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Marian Wright Edelman

Marian Wright Edelman

Founded the Children's Defense Fund

Marian Wright Edelman, born in 1939 in South Carolina, is a towering figure in the fight for children's rights and racial justice. Her journey began in the segregated South, where witnessing firsthand the injustices faced by Black communities fueled her unwavering commitment to equality.

Fueled by her father's dedication to social justice and a deep faith, Edelman pursued law, becoming the first Black woman admitted to the Mississippi bar in 1964. She immersed herself in the Civil Rights Movement, working with the NAACP Legal Defense and Educational Fund and alongside Dr. Martin Luther King Jr. in the Poor People's Campaign. Witnessing the plight of children during this period ignited a passion that shaped her future.

In 1973, Edelman founded the Children's Defense Fund (CDF), a powerful advocacy organization dedicated to ensuring every child has access to healthcare, education, and a safe environment. Under her leadership, the CDF has become a national force, advocating for policy changes, raising public awareness, and providing direct services to children and families. Edelman's tireless efforts have earned her numerous accolades, including the Presidential Medal of Freedom.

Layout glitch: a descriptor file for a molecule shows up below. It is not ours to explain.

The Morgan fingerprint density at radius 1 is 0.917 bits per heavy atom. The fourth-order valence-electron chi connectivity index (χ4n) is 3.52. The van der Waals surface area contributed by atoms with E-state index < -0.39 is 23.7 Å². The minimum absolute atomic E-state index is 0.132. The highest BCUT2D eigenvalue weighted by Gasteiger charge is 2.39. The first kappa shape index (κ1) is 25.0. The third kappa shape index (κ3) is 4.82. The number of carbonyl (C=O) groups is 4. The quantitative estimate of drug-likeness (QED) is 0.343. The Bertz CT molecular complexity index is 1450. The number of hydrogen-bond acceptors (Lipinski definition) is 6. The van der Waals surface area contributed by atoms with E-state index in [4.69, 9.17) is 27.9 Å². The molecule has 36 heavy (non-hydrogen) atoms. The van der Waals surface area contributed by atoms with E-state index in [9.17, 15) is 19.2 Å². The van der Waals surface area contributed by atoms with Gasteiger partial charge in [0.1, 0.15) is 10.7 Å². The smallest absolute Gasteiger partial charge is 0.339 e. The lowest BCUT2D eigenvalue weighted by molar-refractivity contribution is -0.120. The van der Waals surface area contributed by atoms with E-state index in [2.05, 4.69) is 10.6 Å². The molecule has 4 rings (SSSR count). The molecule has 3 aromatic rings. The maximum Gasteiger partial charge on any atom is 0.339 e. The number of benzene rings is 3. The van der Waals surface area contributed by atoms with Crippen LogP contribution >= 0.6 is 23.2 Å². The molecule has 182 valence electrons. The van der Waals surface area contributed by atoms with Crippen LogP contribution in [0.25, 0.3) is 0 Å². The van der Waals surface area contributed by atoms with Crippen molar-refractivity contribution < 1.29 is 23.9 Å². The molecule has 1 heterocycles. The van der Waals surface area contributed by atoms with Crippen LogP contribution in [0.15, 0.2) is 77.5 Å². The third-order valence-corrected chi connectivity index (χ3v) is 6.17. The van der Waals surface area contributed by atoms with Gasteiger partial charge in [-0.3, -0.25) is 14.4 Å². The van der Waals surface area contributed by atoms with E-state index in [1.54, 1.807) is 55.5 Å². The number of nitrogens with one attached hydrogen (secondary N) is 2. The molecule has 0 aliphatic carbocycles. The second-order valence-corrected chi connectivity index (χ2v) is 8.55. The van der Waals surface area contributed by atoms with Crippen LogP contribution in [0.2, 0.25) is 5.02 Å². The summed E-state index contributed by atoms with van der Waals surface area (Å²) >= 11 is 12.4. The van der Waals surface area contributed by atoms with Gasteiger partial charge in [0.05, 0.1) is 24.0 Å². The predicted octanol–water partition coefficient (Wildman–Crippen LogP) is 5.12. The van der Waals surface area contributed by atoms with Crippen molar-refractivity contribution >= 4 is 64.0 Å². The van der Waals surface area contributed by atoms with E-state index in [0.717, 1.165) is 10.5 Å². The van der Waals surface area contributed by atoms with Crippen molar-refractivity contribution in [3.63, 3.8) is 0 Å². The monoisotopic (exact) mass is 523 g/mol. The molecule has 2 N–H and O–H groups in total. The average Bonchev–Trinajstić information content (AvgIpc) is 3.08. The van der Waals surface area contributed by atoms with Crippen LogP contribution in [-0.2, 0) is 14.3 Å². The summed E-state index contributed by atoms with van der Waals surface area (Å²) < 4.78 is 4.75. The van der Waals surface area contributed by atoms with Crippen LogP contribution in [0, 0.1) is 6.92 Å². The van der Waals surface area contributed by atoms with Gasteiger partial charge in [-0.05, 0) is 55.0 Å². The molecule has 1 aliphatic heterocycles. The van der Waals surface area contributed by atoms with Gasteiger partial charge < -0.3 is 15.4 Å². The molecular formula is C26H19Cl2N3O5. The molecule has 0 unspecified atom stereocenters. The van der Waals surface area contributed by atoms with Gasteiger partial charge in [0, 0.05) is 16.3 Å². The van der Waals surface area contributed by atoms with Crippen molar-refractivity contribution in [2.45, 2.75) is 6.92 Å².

Marian Wright Edelman's legacy is a beacon of dedication to children's rights, marked by her founding of the Children's Defense Fund. Through this powerful organization, she has tirelessly advocated for policies and programs that benefit all children, regardless of their race, income, or background. Edelman's contributions to the Civil Rights Movement, notably alongside Dr. King and the Southern Christian Leadership Conference (SCLC), have been significant, as she fervently advocated for racial justice. Her lifelong commitment to equality is evident in her unwavering efforts to dismantle systemic barriers and ensure equal opportunities for all individuals, especially the most vulnerable members of society.

Marian Wright Edelman's unwavering dedication continues to inspire generations of advocates and policymakers. Her legacy reminds us that even one person, armed with passion and commitment, can make a profound difference in the lives of countless children. Her voice continues to resonate, urging us to fight for a world where every child has the chance to thrive.

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